The Measure of Man: Liberty, Virtue, and Beauty in the Florentine Renaissance Cover Image
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It was one of the most concentrated surges of creativity in the history of civilization. Between 1390 and 1537, Florence poured forth an astonishing stream of magnificent artworks. But Florentines did more during this brief period than create masterpieces. As citizens of a fractious republic threatened from below, without, and within, they also were driven to reimagine the political and ethical basis of their world, exploring the meaning and possibilities of liberty, virtue, and beauty. This vibrant era is brought to life in rich detail by noted historian Lawrence Rothfield in The Measure of Man. His highly readable account introduces readers to a city teeming with memorable individuals and audacious risk-takers, capable of producing works of the most serene beauty and acts of the most shocking violence. Rothfield's cast of characters includes book hunters and book burners, devout Christians and assassins, humble pharmacists and arrogant oligarchs, all caught up in a dramatic struggle--a tragic arc running from the cultural heights of republican idealism in the early fifteenth century, through the aesthetic flowerings and civic vicissitudes of the age of the Medici and Savonarola, to the brooding meditations of Machiavelli and Michelangelo over the fate of the dying republic.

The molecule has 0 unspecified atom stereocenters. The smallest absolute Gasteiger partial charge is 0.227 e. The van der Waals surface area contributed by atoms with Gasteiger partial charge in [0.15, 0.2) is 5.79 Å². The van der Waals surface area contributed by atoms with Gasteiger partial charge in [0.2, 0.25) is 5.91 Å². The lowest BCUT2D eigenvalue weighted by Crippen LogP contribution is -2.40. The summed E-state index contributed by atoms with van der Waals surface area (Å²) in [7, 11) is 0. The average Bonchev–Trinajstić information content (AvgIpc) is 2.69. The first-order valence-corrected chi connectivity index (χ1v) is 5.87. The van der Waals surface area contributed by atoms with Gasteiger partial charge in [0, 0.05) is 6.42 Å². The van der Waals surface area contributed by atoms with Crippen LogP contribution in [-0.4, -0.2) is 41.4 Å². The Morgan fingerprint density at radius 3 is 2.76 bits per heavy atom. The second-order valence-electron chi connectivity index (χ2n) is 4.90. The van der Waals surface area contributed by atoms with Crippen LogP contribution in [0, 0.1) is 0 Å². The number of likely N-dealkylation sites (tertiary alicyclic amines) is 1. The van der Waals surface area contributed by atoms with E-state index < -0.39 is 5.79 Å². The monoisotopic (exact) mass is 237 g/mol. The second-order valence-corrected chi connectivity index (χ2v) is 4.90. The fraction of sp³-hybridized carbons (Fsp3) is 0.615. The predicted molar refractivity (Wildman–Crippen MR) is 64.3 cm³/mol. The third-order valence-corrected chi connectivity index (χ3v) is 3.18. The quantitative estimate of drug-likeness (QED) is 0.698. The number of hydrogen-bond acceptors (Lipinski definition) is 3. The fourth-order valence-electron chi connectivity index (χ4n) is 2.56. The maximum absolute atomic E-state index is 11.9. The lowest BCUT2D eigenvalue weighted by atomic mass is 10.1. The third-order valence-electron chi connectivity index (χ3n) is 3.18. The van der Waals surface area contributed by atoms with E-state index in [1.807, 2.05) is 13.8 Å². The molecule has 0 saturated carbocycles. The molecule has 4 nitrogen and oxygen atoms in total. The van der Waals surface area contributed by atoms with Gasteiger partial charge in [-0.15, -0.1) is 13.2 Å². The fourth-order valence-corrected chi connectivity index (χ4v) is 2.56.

About the Author

Lawrence Rothfield has written or edited books on literary realism, the Brooklyn Museum of Art "Sensation" show controversy, music scenes in Chicago, and the looting of the Iraq National Museum. Currently he is working on a documentary about the life and art of outsider artist Ralph Blakelock, America's van Gogh. He teaches comparative literature at the University of Chicago.

Product Details
ISBN: 9781538143360
ISBN-10: 1538143364
Publisher: Rowman & Littlefield Publishers
Publication Date: March 17th, 2021
Pages: 216
Language: English